Avoiding the lectin foods can really turn things around for people quite quickly. Not to mention weight loss. Dr Gundry suggests eliminating fruits that aren’t in season as it’s full of sugar, and recommends avocado, green bananas and plantains. I don’t know about you but green banana make my teeth go funny, so I’m not sure I’ll go there, but it’s an interesting concept.
I have known people to eliminate certain nuts from their diet and belly pain goes away. And someone that I’ve been helping recently has ongoing pain in her abdomen, with what I call a ‘never-well-since’ after she had her gallbladder removed, so I suggested looking into this diet and see if it helps. Within two days, she is feeling better and having more awareness of what she is eating has really started her to feel more empowered as opposed to crappy without knowing why. Lectins are most potent in their raw state. Therefore, cooking lectin-rich foods at high temperatures can dramatically reduce their content.
Ok a quick refresh – a paleo diet mostly excludes farmed foods like dairy, grains, and beans. Pegan is 75% plants and the rest animal protein from grass fed and pasteurized animals and Lectin Free is more specific, avoiding those lectin rich foods.
Notice any similarities in all these diets? They don’t have processed foods and they eliminate sugar and grains. Overall, if I’m going to suggest a particular diet to anyone, it’s going to be a version of any of these three. The Pegan diet or a version of it is likely what I direct most people towards, but ditching all grains and all dairy can be a tough one. It’s the ever difficult see-saw of feeling like you’re living by eating what you love, and not suffering with pain or worry on a daily basis. If you need structure, then maybe one of these diets are for you.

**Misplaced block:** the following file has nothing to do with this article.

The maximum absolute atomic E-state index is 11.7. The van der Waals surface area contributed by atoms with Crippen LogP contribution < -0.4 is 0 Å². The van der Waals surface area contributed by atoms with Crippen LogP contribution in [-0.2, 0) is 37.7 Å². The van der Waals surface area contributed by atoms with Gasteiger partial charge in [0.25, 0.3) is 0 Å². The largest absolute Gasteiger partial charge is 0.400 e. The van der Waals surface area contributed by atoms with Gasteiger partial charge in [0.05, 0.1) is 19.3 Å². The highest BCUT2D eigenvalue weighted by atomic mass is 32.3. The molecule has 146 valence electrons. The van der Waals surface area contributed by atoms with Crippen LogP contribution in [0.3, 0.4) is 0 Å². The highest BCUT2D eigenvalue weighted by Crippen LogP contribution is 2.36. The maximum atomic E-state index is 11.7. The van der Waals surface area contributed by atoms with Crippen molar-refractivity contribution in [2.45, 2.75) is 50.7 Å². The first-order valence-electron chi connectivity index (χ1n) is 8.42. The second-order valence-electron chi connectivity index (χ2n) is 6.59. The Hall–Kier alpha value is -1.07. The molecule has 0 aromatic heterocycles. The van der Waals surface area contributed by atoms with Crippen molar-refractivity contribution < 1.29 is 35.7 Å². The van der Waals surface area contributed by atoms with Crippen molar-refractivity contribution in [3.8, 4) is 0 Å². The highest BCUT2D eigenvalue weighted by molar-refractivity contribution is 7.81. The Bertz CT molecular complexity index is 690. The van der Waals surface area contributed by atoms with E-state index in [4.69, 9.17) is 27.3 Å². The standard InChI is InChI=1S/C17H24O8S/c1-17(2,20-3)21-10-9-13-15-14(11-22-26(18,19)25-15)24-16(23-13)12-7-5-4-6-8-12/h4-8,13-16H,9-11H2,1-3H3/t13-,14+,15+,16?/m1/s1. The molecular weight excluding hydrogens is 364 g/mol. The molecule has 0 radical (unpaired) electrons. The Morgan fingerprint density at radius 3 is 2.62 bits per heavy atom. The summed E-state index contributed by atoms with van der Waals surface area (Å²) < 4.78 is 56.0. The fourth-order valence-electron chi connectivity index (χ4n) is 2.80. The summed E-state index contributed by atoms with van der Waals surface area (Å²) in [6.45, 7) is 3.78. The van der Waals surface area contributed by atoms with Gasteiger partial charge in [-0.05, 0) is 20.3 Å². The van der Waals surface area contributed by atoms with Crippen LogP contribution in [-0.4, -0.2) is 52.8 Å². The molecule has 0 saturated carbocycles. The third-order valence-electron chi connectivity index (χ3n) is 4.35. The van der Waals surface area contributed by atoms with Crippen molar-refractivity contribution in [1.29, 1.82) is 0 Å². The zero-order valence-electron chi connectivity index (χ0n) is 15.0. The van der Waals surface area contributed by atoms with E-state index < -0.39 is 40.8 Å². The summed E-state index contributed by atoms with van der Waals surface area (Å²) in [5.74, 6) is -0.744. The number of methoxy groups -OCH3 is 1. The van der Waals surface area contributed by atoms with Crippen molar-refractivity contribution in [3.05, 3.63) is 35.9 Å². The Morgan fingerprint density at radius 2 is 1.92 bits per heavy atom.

Don’t go it totally alone though. Reach out for help, either from me or someone like me, and really do your research so you don’t end up worse off with deficiencies. Following most diets for about a month, while painful, is almost doable to see if it’s a fit, but flip flopping is not the best way forward.
If you know someone who this might help, please share and rate the podcast so others know to spend their precious time listening in. No matter what you choose, remember to eat this, one mouthful at a time.